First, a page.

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Italian Designers Turn Out for New Talents

A who’s who of Italian fashion turned out Thursday night for the opening of The Vogue Talents Corner, co-hosted by Vogue Italia and Yoox.

Stefano Gabbana and Domenico Dolce

Stefano Gabbana and Domenico Dolce

Photo By Giovanni Giannoni

NEW BLOOD: A who’s who of Italian fashion turned out Thursday night for the opening of The Vogue Talents Corner, co-hosted by Vogue Italia and Yoox virtual multibrand store Thecorner.com. Domenico Dolce and Stefano Gabbana, Alberta Ferretti, Tommaso Aquilano and Roberto Rimondi, Marco Zanini, Ermanno Scervino, Giuseppe Zanotti and Alessandro Dell’Acqua were among those checking out the creations of 11 international designers on display.

“This is not a marketing ploy — we believe a lot in this project,” said Yoox Group founder and chief executive officer Federico Marchetti. Nonetheless, a playful mood prevailed among the crowd, with Vogue Italia editor in chief Franca Sozzani taking a break from hosting duties to show Donatella Versace and Matteo Marzotto some photos on her smartphone: pictures of Madonna performing at the Super Bowl, with Sozzani’s face Photoshopped in.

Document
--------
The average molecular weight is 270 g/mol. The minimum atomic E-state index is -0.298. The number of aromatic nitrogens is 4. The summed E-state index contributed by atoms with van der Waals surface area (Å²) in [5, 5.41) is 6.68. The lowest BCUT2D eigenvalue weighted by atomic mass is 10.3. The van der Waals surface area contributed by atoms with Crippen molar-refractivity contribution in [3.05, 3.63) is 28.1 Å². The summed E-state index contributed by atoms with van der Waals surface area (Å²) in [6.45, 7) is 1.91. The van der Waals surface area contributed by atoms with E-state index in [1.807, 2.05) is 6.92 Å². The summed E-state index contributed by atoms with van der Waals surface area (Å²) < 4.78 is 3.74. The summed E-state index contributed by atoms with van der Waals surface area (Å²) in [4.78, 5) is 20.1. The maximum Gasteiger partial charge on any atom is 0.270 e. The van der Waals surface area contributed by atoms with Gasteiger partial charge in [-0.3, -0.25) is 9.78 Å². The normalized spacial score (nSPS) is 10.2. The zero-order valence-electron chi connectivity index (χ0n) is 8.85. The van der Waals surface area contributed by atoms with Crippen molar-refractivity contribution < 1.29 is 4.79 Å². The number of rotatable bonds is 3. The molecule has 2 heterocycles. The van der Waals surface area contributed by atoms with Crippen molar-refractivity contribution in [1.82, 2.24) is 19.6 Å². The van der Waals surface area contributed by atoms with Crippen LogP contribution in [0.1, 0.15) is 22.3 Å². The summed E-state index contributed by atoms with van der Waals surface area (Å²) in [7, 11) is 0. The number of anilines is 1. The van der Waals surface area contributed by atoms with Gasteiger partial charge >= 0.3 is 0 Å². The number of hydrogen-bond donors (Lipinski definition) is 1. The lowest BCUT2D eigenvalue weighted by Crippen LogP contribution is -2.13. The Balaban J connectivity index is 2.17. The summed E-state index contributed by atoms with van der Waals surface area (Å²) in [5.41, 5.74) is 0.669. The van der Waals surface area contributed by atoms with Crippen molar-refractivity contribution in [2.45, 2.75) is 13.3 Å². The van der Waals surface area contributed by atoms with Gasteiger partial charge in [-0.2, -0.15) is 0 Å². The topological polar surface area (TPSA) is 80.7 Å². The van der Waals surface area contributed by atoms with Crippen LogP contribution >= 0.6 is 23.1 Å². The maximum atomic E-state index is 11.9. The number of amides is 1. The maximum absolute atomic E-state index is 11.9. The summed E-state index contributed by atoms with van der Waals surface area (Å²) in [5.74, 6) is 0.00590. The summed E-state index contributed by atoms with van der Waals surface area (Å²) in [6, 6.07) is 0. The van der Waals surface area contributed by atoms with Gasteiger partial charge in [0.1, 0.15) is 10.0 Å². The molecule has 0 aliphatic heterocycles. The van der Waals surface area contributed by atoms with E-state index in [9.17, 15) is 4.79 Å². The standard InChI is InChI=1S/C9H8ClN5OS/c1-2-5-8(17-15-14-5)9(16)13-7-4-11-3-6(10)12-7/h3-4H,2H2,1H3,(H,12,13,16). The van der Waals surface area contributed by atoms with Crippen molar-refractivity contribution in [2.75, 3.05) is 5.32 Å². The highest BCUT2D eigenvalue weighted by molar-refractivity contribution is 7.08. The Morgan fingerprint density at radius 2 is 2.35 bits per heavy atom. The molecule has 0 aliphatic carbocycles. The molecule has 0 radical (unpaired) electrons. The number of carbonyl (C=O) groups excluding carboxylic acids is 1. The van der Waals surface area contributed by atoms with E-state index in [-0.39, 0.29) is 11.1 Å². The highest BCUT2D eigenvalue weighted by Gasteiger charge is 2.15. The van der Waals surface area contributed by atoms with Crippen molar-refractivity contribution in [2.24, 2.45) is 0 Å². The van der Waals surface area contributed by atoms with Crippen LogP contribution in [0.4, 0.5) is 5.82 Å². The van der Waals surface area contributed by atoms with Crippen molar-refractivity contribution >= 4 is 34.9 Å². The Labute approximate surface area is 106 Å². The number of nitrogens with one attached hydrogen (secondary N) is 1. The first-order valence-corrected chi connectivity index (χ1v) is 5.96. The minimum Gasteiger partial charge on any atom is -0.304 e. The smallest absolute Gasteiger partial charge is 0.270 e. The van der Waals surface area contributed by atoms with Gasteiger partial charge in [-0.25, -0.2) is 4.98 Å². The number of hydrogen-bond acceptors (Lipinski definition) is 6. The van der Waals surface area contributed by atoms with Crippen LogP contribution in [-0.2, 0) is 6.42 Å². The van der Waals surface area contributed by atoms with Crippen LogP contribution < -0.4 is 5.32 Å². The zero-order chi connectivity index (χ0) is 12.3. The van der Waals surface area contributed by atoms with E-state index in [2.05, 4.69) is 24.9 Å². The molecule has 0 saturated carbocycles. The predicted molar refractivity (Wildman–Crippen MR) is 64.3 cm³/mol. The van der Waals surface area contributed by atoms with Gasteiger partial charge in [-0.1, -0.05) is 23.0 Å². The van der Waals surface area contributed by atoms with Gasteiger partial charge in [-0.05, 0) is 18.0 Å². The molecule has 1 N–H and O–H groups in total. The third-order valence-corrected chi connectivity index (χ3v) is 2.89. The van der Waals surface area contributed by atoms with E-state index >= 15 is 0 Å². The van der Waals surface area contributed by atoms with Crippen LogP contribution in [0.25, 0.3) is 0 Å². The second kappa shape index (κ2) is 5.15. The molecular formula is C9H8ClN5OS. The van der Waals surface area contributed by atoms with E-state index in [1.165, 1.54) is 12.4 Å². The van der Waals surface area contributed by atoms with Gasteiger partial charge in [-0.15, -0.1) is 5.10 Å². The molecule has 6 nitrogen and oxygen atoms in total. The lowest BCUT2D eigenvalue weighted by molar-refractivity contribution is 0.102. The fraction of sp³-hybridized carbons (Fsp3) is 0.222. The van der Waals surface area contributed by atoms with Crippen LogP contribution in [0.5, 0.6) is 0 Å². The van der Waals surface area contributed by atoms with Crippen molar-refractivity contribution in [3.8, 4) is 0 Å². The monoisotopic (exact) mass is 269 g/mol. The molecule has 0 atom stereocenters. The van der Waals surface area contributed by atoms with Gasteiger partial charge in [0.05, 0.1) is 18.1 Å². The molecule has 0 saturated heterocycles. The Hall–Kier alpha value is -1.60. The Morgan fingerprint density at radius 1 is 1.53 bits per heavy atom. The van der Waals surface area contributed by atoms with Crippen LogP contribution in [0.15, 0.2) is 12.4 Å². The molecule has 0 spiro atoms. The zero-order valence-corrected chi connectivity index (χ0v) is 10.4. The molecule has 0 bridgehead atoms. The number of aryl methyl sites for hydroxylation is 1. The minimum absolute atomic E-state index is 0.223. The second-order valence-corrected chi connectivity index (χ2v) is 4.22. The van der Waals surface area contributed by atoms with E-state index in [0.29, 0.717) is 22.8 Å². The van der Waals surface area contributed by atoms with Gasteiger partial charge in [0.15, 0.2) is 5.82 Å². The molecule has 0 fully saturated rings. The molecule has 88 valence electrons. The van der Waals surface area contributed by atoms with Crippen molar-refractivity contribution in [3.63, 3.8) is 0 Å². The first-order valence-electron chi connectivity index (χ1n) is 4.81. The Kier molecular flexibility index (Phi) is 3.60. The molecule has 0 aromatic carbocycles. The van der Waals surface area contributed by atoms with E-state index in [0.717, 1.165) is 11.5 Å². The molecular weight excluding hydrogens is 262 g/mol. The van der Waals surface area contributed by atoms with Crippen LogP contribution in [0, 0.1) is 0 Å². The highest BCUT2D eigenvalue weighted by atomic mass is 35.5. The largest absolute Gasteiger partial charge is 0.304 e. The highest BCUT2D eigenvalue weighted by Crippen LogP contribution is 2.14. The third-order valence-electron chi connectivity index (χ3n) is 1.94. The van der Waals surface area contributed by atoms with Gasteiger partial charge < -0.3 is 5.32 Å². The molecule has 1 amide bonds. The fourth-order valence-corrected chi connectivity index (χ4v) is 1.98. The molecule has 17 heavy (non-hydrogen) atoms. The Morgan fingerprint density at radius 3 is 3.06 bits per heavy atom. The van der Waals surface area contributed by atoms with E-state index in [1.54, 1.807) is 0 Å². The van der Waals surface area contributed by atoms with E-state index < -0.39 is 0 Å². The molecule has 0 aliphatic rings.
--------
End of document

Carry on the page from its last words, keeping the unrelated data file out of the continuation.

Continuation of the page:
“This is marvelous — you can breathe an air of creativity and energy,” said Versace. “I have many super, young international people working with me and sometimes they shock me, but sometimes I shock them, too,” she laughed.

Renzo Rosso revealed that Diesel would be presenting a joint project with Italian kitchen design firm Scavolini at Milan Design Week in April. “We took one year to create something which is unique, and we combined our vintage retro style with something very technological,” he said.

Marzotto, fresh from opening the first Vionnet store in Milan, said it was important to support young talent, noting that he heads the Mittelmoda international fashion design competition. “In Italy there is a new stream of energy towards young people, mostly in fashion,” he said. “Sometimes fashion sets the tone for other fields, because in politics it’s not like this. Usually it’s in the hands of the old generation, but now I think Italy is changing. It’s an interesting time for us.”

Diego Della Valle concurred. “I think everybody who loves Italy is very focused on ‘made in Italy,’ because that is maybe the one area where we are number one in the world,” he said. “This is our future,” he concluded, gesturing at the exhibition booths.